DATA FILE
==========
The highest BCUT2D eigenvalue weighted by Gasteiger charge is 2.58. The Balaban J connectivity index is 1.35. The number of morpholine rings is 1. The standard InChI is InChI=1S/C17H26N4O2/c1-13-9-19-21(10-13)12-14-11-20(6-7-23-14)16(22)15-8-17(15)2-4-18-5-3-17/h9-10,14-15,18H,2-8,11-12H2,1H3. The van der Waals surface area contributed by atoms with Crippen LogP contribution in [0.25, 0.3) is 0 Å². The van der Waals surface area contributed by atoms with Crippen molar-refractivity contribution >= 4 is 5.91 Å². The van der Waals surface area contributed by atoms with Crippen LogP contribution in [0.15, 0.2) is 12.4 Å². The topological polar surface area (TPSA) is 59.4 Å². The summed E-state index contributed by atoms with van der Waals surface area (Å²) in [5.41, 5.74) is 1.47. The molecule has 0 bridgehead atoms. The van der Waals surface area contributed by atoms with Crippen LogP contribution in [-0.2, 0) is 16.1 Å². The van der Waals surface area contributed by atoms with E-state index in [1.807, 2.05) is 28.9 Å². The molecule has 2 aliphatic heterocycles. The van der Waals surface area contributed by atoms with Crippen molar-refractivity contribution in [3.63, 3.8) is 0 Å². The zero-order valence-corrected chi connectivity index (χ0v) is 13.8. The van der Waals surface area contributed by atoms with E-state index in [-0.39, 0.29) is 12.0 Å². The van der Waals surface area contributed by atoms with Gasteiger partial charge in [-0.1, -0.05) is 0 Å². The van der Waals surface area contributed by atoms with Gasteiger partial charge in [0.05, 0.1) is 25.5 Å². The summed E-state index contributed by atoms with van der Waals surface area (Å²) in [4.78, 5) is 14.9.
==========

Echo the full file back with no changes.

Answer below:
The highest BCUT2D eigenvalue weighted by Gasteiger charge is 2.58. The Balaban J connectivity index is 1.35. The number of morpholine rings is 1. The standard InChI is InChI=1S/C17H26N4O2/c1-13-9-19-21(10-13)12-14-11-20(6-7-23-14)16(22)15-8-17(15)2-4-18-5-3-17/h9-10,14-15,18H,2-8,11-12H2,1H3. The van der Waals surface area contributed by atoms with Crippen LogP contribution in [0.25, 0.3) is 0 Å². The van der Waals surface area contributed by atoms with Crippen molar-refractivity contribution >= 4 is 5.91 Å². The van der Waals surface area contributed by atoms with Crippen LogP contribution in [0.15, 0.2) is 12.4 Å². The topological polar surface area (TPSA) is 59.4 Å². The summed E-state index contributed by atoms with van der Waals surface area (Å²) in [5.41, 5.74) is 1.47. The molecule has 0 bridgehead atoms. The van der Waals surface area contributed by atoms with Crippen LogP contribution in [-0.2, 0) is 16.1 Å². The van der Waals surface area contributed by atoms with E-state index in [1.807, 2.05) is 28.9 Å². The molecule has 2 aliphatic heterocycles. The van der Waals surface area contributed by atoms with Crippen molar-refractivity contribution in [3.63, 3.8) is 0 Å². The zero-order valence-corrected chi connectivity index (χ0v) is 13.8. The van der Waals surface area contributed by atoms with E-state index in [-0.39, 0.29) is 12.0 Å². The van der Waals surface area contributed by atoms with Gasteiger partial charge in [-0.1, -0.05) is 0 Å². The van der Waals surface area contributed by atoms with Gasteiger partial charge in [0.05, 0.1) is 25.5 Å². The summed E-state index contributed by atoms with van der Waals surface area (Å²) in [4.78, 5) is 14.9.